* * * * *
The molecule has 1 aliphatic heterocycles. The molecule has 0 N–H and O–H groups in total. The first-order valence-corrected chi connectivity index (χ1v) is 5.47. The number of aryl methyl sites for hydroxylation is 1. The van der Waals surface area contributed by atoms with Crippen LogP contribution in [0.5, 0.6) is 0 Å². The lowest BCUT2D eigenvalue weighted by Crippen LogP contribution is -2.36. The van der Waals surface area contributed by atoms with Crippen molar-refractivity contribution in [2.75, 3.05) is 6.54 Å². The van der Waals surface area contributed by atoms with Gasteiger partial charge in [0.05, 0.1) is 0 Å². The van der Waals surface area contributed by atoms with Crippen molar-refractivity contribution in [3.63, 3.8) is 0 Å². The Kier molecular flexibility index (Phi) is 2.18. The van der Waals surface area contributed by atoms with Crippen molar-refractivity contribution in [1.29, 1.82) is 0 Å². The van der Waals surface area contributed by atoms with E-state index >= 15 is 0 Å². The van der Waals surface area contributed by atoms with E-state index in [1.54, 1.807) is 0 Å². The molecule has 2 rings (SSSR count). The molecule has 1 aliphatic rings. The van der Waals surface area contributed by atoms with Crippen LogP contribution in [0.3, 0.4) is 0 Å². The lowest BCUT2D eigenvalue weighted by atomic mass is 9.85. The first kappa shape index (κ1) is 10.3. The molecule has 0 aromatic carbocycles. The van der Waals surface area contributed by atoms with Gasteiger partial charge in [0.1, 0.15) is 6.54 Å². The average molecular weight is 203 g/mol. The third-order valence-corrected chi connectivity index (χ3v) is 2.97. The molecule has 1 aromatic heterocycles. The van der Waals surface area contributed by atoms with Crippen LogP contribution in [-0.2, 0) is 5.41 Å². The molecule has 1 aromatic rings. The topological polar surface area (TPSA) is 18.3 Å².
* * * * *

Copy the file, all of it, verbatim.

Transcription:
The molecule has 1 aliphatic heterocycles. The molecule has 0 N–H and O–H groups in total. The first-order valence-corrected chi connectivity index (χ1v) is 5.47. The number of aryl methyl sites for hydroxylation is 1. The van der Waals surface area contributed by atoms with Crippen LogP contribution in [0.5, 0.6) is 0 Å². The lowest BCUT2D eigenvalue weighted by Crippen LogP contribution is -2.36. The van der Waals surface area contributed by atoms with Crippen molar-refractivity contribution in [2.75, 3.05) is 6.54 Å². The van der Waals surface area contributed by atoms with Gasteiger partial charge in [0.05, 0.1) is 0 Å². The van der Waals surface area contributed by atoms with Crippen molar-refractivity contribution in [3.63, 3.8) is 0 Å². The Kier molecular flexibility index (Phi) is 2.18. The van der Waals surface area contributed by atoms with Crippen molar-refractivity contribution in [1.29, 1.82) is 0 Å². The van der Waals surface area contributed by atoms with E-state index >= 15 is 0 Å². The van der Waals surface area contributed by atoms with E-state index in [1.54, 1.807) is 0 Å². The molecule has 2 rings (SSSR count). The molecule has 1 aliphatic rings. The van der Waals surface area contributed by atoms with Crippen LogP contribution in [0.3, 0.4) is 0 Å². The lowest BCUT2D eigenvalue weighted by atomic mass is 9.85. The first kappa shape index (κ1) is 10.3. The molecule has 0 aromatic carbocycles. The van der Waals surface area contributed by atoms with Gasteiger partial charge in [0.1, 0.15) is 6.54 Å². The average molecular weight is 203 g/mol. The third-order valence-corrected chi connectivity index (χ3v) is 2.97. The molecule has 1 aromatic heterocycles. The van der Waals surface area contributed by atoms with Crippen LogP contribution in [-0.2, 0) is 5.41 Å². The molecule has 1 aromatic rings. The topological polar surface area (TPSA) is 18.3 Å².